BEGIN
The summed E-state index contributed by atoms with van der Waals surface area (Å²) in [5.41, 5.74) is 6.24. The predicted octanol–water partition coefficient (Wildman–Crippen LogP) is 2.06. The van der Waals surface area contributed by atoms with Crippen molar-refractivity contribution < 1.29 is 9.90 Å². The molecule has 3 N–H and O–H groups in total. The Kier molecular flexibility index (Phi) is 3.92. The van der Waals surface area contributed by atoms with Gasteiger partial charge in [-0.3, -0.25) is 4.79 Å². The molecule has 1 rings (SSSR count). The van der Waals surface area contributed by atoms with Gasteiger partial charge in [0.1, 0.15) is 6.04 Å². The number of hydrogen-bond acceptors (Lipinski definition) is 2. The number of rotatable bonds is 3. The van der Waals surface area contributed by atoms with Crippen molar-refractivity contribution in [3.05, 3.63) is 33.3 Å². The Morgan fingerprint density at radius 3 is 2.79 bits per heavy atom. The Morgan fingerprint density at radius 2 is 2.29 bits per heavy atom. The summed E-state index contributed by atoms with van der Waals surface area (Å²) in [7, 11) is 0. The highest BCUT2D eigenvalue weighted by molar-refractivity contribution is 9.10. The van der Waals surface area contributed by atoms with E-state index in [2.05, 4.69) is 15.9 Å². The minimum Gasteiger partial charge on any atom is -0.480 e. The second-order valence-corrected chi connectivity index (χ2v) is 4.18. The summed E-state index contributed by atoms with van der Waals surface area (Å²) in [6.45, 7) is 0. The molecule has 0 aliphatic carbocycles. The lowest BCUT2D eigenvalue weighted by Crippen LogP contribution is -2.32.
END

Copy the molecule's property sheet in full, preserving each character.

The summed E-state index contributed by atoms with van der Waals surface area (Å²) in [5.41, 5.74) is 6.24. The predicted octanol–water partition coefficient (Wildman–Crippen LogP) is 2.06. The van der Waals surface area contributed by atoms with Crippen molar-refractivity contribution < 1.29 is 9.90 Å². The molecule has 3 N–H and O–H groups in total. The Kier molecular flexibility index (Phi) is 3.92. The van der Waals surface area contributed by atoms with Gasteiger partial charge in [-0.3, -0.25) is 4.79 Å². The molecule has 1 rings (SSSR count). The van der Waals surface area contributed by atoms with Gasteiger partial charge in [0.1, 0.15) is 6.04 Å². The number of hydrogen-bond acceptors (Lipinski definition) is 2. The number of rotatable bonds is 3. The van der Waals surface area contributed by atoms with Crippen molar-refractivity contribution in [3.05, 3.63) is 33.3 Å². The Morgan fingerprint density at radius 3 is 2.79 bits per heavy atom. The Morgan fingerprint density at radius 2 is 2.29 bits per heavy atom. The summed E-state index contributed by atoms with van der Waals surface area (Å²) in [7, 11) is 0. The highest BCUT2D eigenvalue weighted by molar-refractivity contribution is 9.10. The van der Waals surface area contributed by atoms with E-state index in [2.05, 4.69) is 15.9 Å². The minimum Gasteiger partial charge on any atom is -0.480 e. The second-order valence-corrected chi connectivity index (χ2v) is 4.18. The summed E-state index contributed by atoms with van der Waals surface area (Å²) in [6.45, 7) is 0. The molecule has 0 aliphatic carbocycles. The lowest BCUT2D eigenvalue weighted by Crippen LogP contribution is -2.32.